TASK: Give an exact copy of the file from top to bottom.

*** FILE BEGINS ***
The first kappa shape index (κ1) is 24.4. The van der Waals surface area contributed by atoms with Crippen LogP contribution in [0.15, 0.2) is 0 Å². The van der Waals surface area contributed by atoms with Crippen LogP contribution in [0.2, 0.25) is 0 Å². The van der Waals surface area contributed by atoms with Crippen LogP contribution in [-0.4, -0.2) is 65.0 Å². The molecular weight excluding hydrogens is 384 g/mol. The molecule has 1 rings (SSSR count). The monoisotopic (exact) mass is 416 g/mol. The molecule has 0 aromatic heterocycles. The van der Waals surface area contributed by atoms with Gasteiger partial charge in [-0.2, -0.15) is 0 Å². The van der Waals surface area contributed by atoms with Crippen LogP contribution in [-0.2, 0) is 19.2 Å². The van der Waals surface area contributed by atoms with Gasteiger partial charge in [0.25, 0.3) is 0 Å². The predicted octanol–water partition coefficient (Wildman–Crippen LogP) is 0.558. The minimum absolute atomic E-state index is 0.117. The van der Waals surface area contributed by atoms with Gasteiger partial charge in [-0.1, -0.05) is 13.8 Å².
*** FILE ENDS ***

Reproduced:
The first kappa shape index (κ1) is 24.4. The van der Waals surface area contributed by atoms with Crippen LogP contribution in [0.15, 0.2) is 0 Å². The van der Waals surface area contributed by atoms with Crippen LogP contribution in [0.2, 0.25) is 0 Å². The van der Waals surface area contributed by atoms with Crippen LogP contribution in [-0.4, -0.2) is 65.0 Å². The molecular weight excluding hydrogens is 384 g/mol. The molecule has 1 rings (SSSR count). The monoisotopic (exact) mass is 416 g/mol. The molecule has 0 aromatic heterocycles. The van der Waals surface area contributed by atoms with Gasteiger partial charge in [-0.2, -0.15) is 0 Å². The van der Waals surface area contributed by atoms with Crippen LogP contribution in [-0.2, 0) is 19.2 Å². The van der Waals surface area contributed by atoms with Gasteiger partial charge in [0.25, 0.3) is 0 Å². The predicted octanol–water partition coefficient (Wildman–Crippen LogP) is 0.558. The minimum absolute atomic E-state index is 0.117. The van der Waals surface area contributed by atoms with Gasteiger partial charge in [-0.1, -0.05) is 13.8 Å².